The liver is a key, frontline immune tissue. Ideally positioned to detect pathogens entering the body via the gut, the liver appears designed to detect, capture, and clear bacteria, viruses, and macromolecules. Containing the largest collection of phagocytic cells in the body, this organ is an important barrier between us and the outside world. Importantly, as portal blood also transports a large number of foreign but harmless molecules (e.g., food antigens), the liver's default immune status is anti-inflammatory or immunotolerant; however, under appropriate conditions, the liver is able to mount a rapid and robust immune response. This balance between immunity and tolerance is essential to liver function. Excessive inflammation in the absence of infection leads to sterile liver injury, tissue damage, and remodeling; insufficient immunity allows for chronic infection and cancer. Dynamic interactions between the numerous populations of immune cells in the liver are key to maintaining this balance and overall tissue health.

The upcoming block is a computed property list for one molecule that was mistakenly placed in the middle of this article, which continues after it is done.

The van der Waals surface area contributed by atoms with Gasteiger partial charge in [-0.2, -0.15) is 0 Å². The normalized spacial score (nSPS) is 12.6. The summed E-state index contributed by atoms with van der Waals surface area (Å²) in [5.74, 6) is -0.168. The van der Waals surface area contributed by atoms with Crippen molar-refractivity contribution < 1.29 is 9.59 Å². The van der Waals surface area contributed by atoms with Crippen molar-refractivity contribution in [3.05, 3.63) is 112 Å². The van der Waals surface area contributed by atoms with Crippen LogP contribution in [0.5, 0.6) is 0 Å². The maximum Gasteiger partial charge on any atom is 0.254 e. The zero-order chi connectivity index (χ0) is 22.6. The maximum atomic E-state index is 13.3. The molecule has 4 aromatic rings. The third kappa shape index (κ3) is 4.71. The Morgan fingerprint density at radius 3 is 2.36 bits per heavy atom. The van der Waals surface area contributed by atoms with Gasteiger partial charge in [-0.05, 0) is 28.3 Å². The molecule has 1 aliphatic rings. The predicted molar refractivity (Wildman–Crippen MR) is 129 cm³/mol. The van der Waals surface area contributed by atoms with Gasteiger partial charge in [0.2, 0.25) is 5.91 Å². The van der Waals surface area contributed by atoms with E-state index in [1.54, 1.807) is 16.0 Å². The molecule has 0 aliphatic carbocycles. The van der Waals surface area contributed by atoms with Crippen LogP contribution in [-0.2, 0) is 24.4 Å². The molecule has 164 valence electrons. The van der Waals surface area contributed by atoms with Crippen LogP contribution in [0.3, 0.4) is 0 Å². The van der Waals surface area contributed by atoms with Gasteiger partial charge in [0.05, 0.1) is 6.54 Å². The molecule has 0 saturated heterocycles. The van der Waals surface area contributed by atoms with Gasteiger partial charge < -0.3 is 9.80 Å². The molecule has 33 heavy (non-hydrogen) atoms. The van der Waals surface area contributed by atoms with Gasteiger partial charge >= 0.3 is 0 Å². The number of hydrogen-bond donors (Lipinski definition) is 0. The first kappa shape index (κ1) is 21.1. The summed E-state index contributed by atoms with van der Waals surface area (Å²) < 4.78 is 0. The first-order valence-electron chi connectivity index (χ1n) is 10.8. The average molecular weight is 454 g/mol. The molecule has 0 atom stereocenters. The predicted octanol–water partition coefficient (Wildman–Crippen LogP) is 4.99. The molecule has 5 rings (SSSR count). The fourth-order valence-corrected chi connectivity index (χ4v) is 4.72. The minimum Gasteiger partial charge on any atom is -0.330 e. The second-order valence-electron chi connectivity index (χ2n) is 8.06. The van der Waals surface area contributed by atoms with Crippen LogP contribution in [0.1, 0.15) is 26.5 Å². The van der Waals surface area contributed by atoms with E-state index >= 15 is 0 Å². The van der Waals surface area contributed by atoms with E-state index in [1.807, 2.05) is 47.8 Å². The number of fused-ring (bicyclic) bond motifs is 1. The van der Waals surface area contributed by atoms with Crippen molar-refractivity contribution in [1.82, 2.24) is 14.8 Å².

Keywords: adaptive; inflammation; innate; liver; sentinel; tolerance.